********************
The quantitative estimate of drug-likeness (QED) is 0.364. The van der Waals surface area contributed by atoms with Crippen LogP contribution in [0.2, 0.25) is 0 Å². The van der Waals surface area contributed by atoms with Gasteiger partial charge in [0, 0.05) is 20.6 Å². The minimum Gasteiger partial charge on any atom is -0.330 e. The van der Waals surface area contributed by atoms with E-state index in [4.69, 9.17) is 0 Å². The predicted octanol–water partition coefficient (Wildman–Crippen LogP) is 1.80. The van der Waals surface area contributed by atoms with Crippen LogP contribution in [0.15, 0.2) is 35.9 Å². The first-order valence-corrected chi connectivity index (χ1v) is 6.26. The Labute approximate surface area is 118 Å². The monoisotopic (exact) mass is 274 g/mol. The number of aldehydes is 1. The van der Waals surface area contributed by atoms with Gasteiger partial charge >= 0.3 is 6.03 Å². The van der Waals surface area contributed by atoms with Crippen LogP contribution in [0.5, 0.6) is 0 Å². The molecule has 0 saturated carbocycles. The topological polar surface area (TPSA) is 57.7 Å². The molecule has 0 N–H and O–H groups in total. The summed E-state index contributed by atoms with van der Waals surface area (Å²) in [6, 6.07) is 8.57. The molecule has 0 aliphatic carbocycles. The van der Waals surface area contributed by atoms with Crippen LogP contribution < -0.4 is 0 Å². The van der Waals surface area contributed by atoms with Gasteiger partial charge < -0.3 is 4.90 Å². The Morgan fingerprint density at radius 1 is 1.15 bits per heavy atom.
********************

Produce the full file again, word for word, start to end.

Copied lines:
The quantitative estimate of drug-likeness (QED) is 0.364. The van der Waals surface area contributed by atoms with Crippen LogP contribution in [0.2, 0.25) is 0 Å². The van der Waals surface area contributed by atoms with Gasteiger partial charge in [0, 0.05) is 20.6 Å². The minimum Gasteiger partial charge on any atom is -0.330 e. The van der Waals surface area contributed by atoms with E-state index in [4.69, 9.17) is 0 Å². The predicted octanol–water partition coefficient (Wildman–Crippen LogP) is 1.80. The van der Waals surface area contributed by atoms with Crippen LogP contribution in [0.15, 0.2) is 35.9 Å². The first-order valence-corrected chi connectivity index (χ1v) is 6.26. The Labute approximate surface area is 118 Å². The monoisotopic (exact) mass is 274 g/mol. The number of aldehydes is 1. The van der Waals surface area contributed by atoms with Gasteiger partial charge >= 0.3 is 6.03 Å². The van der Waals surface area contributed by atoms with Crippen LogP contribution in [0.5, 0.6) is 0 Å². The molecule has 0 saturated carbocycles. The topological polar surface area (TPSA) is 57.7 Å². The molecule has 0 N–H and O–H groups in total. The summed E-state index contributed by atoms with van der Waals surface area (Å²) in [6, 6.07) is 8.57. The molecule has 0 aliphatic carbocycles. The van der Waals surface area contributed by atoms with Crippen LogP contribution < -0.4 is 0 Å². The van der Waals surface area contributed by atoms with Gasteiger partial charge < -0.3 is 4.90 Å². The Morgan fingerprint density at radius 1 is 1.15 bits per heavy atom.